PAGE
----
The Winona Interurban Railroad, started in 1902, once included 77 miles of rail stretching from Peru to Goshen that brought hundreds of thousands of people to events such as fairs and religious gatherings. On Friday, a 100-foot section of history was laid out in Warsaw as a reminder of the progress Indiana, and especially Warsaw and Winona Lake have made with transportation.
Started in 1902 as a street railroad to connect Winona Lake and Warsaw. The line was subsequently chartered in 1905 which would then cause it to blossom into a productive 77-mile passenger service that traveled from Peru to Goshen, making stops in Mentone, Warsaw, Milford, Milford Junction, New Paris.
Winona Railroad officials even planned to expand with new lines east to Fort Wayne and west to Valparaiso, but these sections were never built, although franchise for the routes were secured.
Brady Peters is the chief engineer for Genesee & Wyoming Inc., a short line and regional freight railroad company. A history buff, Peters was instrumental in getting a section of the original Winona Interurban Railroad re-installed in Warsaw.
The installation of a 100-foot section of the original 70-pound rail used for the Winona Interurban Railroad, began at 8:30 a.m. Friday and was to completed by early afternoon. It is at the new Krebs Trailhead Park between South McKinley and North McKinley streets in Warsaw.
“In its prime, this literally hauled hundreds of thousands of people,” Peters said of the Winona Interurban Railroad line. “It’s hard to fathom that Indiana was the second highest state in interurban track lines. This was really the thing before cars and trucks that got people here. The impact interurban lines had on Indiana is definitely something forgotten about all too much today.”
To tie in with the Walk+Ride Warsaw+Winona bicycle and pedestrian paths and the recently earned Bicycle Friendly Community status, the historic section of railroad was added at the Krebs Trailhead Park. Tim Dombrosky, assistant Warsaw planner and bicycle enthusiast, said when the park is completed, markers noting the historical significance of the tracks will be included with the display. Those markers, added Peters, will also be created from some of the original rail.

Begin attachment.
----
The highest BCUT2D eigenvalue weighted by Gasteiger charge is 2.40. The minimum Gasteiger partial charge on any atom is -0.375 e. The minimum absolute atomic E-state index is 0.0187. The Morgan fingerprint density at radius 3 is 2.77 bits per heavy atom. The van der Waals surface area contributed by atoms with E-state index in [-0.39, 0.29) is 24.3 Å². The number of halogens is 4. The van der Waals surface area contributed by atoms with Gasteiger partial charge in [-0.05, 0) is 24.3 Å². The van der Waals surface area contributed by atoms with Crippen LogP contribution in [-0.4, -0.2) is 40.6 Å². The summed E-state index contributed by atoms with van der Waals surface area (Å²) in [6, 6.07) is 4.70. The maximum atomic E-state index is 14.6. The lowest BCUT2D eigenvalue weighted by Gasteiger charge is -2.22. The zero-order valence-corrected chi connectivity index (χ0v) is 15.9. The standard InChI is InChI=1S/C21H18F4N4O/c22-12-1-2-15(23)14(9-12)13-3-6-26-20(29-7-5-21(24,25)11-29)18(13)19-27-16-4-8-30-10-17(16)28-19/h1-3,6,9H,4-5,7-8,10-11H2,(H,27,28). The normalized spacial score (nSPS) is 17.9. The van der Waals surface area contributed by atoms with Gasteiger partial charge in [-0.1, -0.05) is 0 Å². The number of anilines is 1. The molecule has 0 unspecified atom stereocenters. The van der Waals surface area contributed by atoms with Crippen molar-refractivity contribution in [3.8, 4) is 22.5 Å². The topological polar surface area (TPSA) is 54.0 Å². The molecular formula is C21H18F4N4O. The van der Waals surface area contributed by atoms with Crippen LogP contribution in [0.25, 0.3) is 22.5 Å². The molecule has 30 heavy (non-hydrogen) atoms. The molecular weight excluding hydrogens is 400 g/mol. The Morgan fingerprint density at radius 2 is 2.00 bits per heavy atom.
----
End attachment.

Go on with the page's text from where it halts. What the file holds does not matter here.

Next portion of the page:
According to Peters, in its heyday the Winona Interurban Railroad track led trolley cars through downtown Warsaw, right down Center Street. “There was a station just a block to the east of the courthouse,” said Peters. “Mentone had one, too. At one time, (the line) went from Peru to Goshen with stops in Milford, Milford Junction and New Paris.”
The Winona Interurban Railroad stopped passenger service in 1937, but Peters said it continued freight service on the same route from Peru to Milford Junction until 1952 when the Pennsylvania Railroad took over. When Pennsylvania when out of business, it then became Penn-Central then Conrail and eventually, as it is today, Genesee & Wyoming, which operates The Chicago, Fort Wayne & Eastern Railroad.
“This was the last remaining portion of the old railroad,” Peters said of the Krebs Trailhead Park location, noting another section of the original track is still buried one block south of the park. The section of track that was reinstalled Friday was initially dug out by the city, but never disposed of.
Genesee & Wyoming Inc.’s CFE has approximately 315 miles of rail between Indiana and Ohio and runs through Warsaw. “Gensee & Wyoming is a huge supporter of community enrichment and support projects. This is a great way to tie rail and history together,” said Peters of the Warsaw project. “Everyone has been tremendous to want to preserve a piece of history.”
Peters noted that the section of track installed Friday is the only replica or actual monument of the line that was abandoned in 1952. As the project is finalized with appropriate landscaping and the historical markers, Peters said historical train signals will also be added to the section of tracks. The signals, circa 1920s, are being brought in from a project upgrade being completed in Van Wert, Ohio, and have been earmarked for the Krebs Trailhead Park project.
“At this time there’s no plan to put a car or anything like that on the track,” he explained, “but there are some possibilities of that happening in the future. The signals will be a nice feature here though.”
The city plans to have a grand opening celebration of the Krebs Trailhead Park, complete with the Winona Interurban Railroad monument, some time in October.